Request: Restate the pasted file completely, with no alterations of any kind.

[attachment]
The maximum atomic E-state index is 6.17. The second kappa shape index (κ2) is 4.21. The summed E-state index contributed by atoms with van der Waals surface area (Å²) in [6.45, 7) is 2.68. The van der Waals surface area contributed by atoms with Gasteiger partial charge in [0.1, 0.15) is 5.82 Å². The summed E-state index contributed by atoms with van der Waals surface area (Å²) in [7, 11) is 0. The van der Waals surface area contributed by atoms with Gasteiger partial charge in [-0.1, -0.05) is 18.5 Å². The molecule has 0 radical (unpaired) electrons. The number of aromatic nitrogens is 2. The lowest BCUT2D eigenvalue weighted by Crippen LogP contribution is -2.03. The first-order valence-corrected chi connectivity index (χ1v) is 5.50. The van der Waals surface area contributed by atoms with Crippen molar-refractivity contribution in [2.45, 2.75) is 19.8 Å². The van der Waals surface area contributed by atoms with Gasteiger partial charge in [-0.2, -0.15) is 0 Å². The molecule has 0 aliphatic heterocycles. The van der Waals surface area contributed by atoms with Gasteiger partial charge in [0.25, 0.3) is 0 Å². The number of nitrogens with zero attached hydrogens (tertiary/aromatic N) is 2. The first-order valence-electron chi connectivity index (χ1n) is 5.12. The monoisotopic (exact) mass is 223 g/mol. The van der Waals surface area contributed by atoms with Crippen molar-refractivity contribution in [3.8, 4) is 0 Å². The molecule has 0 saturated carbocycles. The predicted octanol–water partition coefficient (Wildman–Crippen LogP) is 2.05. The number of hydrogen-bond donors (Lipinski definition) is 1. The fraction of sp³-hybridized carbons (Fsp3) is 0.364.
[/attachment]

The maximum atomic E-state index is 6.17. The second kappa shape index (κ2) is 4.21. The summed E-state index contributed by atoms with van der Waals surface area (Å²) in [6.45, 7) is 2.68. The van der Waals surface area contributed by atoms with Gasteiger partial charge in [0.1, 0.15) is 5.82 Å². The summed E-state index contributed by atoms with van der Waals surface area (Å²) in [7, 11) is 0. The van der Waals surface area contributed by atoms with Gasteiger partial charge in [-0.1, -0.05) is 18.5 Å². The molecule has 0 radical (unpaired) electrons. The number of aromatic nitrogens is 2. The lowest BCUT2D eigenvalue weighted by Crippen LogP contribution is -2.03. The first-order valence-corrected chi connectivity index (χ1v) is 5.50. The van der Waals surface area contributed by atoms with Crippen molar-refractivity contribution in [2.45, 2.75) is 19.8 Å². The van der Waals surface area contributed by atoms with Gasteiger partial charge in [-0.2, -0.15) is 0 Å². The molecule has 0 aliphatic heterocycles. The van der Waals surface area contributed by atoms with Gasteiger partial charge in [0.25, 0.3) is 0 Å². The number of nitrogens with zero attached hydrogens (tertiary/aromatic N) is 2. The first-order valence-electron chi connectivity index (χ1n) is 5.12. The monoisotopic (exact) mass is 223 g/mol. The van der Waals surface area contributed by atoms with Crippen molar-refractivity contribution in [3.8, 4) is 0 Å². The molecule has 0 saturated carbocycles. The predicted octanol–water partition coefficient (Wildman–Crippen LogP) is 2.05. The number of hydrogen-bond donors (Lipinski definition) is 1. The fraction of sp³-hybridized carbons (Fsp3) is 0.364.